But this Navy team, statistically, is among the worst in Division 1-A this season.  For goodness gracious, the Midshipmen allowed 533 total yards versus Rutgers.  They entered 102nd (out of 115 teams) in scoring defense, 108th in total defense, 112th in rushing.


And the boo birds were out full-force in the third quarter when the Irish were stuffed in their first two possessions, leading by a meager 17-13.  But then something delightful happened: The Irish actually received production from their fullbacks and tight-ends.


Senior Tom Lopienski had the longest run of his career, 33 yards, to set  up a Terrance Howard eight-yard touchdown that made it 24-13 Irish in the third.  After Navy closed to 24-16, tight-end Gary Godsey gathered in his first reception of the season, a 26-yard catch and run.  That loosened up the Navy defense, and Julius Jones scooted 44-yards for a game-clinching score on the next play.


“It was nice to see Julius Jones break out with that touchdown run,” said Davie.  Jones finished with 117 yards in 24 carries, hardly a sensational effort but solid considering his checkered season. 

And Notre Dame Nation – thirsty for Davie to be gone yesterday – gnashed its collective teeth.


“It’s been a rocky season,” said Howard, who had 54 yards on 12 carries. “The highs have been as high as they can be and the lows as low as they can be.”   

Carlyle Holiday may develop into a great Notre Dame signal caller, but he still has a ways to go.  He threw a terrible first-half interception and carried the football on the option like a lunch pail.  He finished with 94 yards passing and 46 yards rushing against a horrible defense.

Rick Lanza – Navy’s interim head coach – served two years on Gerry Faust’s staff.   He may have been had a feeling of déjà vu looking across the gridiron and watching Notre Dame underachieve in the first-half.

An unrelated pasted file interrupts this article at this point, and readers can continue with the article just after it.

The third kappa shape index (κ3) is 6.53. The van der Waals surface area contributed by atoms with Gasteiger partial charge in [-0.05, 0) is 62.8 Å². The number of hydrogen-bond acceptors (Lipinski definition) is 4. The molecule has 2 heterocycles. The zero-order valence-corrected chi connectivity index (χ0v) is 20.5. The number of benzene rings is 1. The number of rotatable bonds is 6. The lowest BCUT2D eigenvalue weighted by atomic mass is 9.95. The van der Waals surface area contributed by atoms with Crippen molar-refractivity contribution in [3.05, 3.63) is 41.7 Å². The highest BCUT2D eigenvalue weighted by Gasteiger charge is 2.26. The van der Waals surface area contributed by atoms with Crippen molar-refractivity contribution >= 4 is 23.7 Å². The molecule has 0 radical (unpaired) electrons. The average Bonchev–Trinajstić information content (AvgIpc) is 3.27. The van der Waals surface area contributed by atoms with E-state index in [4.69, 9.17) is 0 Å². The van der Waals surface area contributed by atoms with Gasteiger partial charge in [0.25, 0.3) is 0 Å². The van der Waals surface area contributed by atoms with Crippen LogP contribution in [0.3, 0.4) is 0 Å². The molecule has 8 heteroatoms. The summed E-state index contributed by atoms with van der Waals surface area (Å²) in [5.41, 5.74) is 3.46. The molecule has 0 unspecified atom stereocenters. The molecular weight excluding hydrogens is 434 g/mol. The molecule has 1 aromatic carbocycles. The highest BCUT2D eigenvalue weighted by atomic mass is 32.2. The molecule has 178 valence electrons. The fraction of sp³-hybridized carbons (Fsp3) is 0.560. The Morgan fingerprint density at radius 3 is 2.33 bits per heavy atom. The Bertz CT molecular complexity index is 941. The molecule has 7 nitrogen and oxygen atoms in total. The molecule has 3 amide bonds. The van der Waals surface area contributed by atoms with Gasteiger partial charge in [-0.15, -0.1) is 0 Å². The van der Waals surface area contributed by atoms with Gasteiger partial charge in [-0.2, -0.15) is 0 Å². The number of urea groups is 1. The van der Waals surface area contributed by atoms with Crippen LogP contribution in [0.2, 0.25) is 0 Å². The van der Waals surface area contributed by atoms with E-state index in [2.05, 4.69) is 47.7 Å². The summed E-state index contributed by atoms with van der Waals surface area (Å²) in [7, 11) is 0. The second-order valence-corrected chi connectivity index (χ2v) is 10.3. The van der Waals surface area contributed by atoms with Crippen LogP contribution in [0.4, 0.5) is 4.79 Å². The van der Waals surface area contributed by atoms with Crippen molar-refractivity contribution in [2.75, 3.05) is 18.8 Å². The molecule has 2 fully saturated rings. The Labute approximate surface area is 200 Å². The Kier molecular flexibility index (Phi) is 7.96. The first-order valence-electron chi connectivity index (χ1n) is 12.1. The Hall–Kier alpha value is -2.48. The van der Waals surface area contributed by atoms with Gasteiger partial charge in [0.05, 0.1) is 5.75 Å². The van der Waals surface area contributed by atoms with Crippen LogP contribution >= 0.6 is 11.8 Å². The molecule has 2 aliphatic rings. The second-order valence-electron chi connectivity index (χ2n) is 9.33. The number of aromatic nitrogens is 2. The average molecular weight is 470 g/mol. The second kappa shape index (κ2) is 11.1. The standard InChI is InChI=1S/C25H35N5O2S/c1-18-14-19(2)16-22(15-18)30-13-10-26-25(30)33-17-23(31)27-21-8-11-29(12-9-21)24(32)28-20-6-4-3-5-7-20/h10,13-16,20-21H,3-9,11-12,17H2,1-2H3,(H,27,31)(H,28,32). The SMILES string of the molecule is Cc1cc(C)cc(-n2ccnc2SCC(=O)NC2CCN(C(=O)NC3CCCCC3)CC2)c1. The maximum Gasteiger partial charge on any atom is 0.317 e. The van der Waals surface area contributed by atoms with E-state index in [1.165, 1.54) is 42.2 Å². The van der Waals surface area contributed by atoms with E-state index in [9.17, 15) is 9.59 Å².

At intermission, Notre Dame’s offense had contributed just 10 points and 163 total yards against a defense that surrendered 42 points last week to Tulane.  The Irish led, 17-13, only because the Middies turned the ball over three times.  One of the freebies was turned into seven points on a Gerome Sapp fumble recovery and 39-yard return.


“It was a huge play that I basically fell into,” said Sapp, a Houston junior. “Our coaches tell us to always read our keys and that is exactly what I did. I read it was a fumble and just scooped it and scored.”

 Of course, the momentum of the game turned on a questionable Davie decision.  Thanks to Sapp’s touchdown, the Irish were up 10-0 midway through the first quarter.  Notre Dame then had a fourth-and-one foot from its 28.  Despite a 40-pound-per-man weight advantage in the interior line, Davie chose to punt, bringing down boos.


Naturally, Navy scored off the ensuing punt, ripping off a 77-yard drive in just three plays, signal-caller Madden covering the last 38.  When Jones fumbled on the next Irish possession, the Middies converted it into a field goal and suddenly it was tied 10-10.


The Irish saved some face early in the second quarter, driving 58 yards in nine plays to take a 17-10 lead.  Carlos Campbell had a 32-yard third-down reception, setting up a Howard three-yard touchdown run.